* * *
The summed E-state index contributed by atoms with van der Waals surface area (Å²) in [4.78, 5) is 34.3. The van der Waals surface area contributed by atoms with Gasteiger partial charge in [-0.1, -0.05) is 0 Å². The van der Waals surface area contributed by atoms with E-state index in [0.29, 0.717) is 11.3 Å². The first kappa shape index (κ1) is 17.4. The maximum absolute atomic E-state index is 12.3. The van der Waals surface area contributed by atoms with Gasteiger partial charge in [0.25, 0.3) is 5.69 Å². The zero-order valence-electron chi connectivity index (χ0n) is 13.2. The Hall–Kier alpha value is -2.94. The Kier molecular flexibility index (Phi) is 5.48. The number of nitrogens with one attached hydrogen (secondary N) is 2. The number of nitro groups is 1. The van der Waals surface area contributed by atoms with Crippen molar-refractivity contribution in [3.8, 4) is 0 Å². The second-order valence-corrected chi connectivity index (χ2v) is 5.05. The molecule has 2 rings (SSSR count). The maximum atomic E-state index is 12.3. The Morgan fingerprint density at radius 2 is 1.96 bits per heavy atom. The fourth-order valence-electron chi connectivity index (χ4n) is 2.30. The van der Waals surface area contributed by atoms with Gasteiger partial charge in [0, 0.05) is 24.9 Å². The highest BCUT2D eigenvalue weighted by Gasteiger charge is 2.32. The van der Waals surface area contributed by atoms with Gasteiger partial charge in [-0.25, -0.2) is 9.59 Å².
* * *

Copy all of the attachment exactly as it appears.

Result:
The summed E-state index contributed by atoms with van der Waals surface area (Å²) in [4.78, 5) is 34.3. The van der Waals surface area contributed by atoms with Gasteiger partial charge in [-0.1, -0.05) is 0 Å². The van der Waals surface area contributed by atoms with E-state index in [0.29, 0.717) is 11.3 Å². The first kappa shape index (κ1) is 17.4. The maximum absolute atomic E-state index is 12.3. The van der Waals surface area contributed by atoms with Gasteiger partial charge in [0.25, 0.3) is 5.69 Å². The zero-order valence-electron chi connectivity index (χ0n) is 13.2. The Hall–Kier alpha value is -2.94. The Kier molecular flexibility index (Phi) is 5.48. The number of nitrogens with one attached hydrogen (secondary N) is 2. The number of nitro groups is 1. The van der Waals surface area contributed by atoms with Crippen molar-refractivity contribution in [3.8, 4) is 0 Å². The second-order valence-corrected chi connectivity index (χ2v) is 5.05. The molecule has 2 rings (SSSR count). The maximum atomic E-state index is 12.3. The Morgan fingerprint density at radius 2 is 1.96 bits per heavy atom. The fourth-order valence-electron chi connectivity index (χ4n) is 2.30. The van der Waals surface area contributed by atoms with Gasteiger partial charge in [0, 0.05) is 24.9 Å². The highest BCUT2D eigenvalue weighted by Gasteiger charge is 2.32. The van der Waals surface area contributed by atoms with Gasteiger partial charge in [-0.25, -0.2) is 9.59 Å².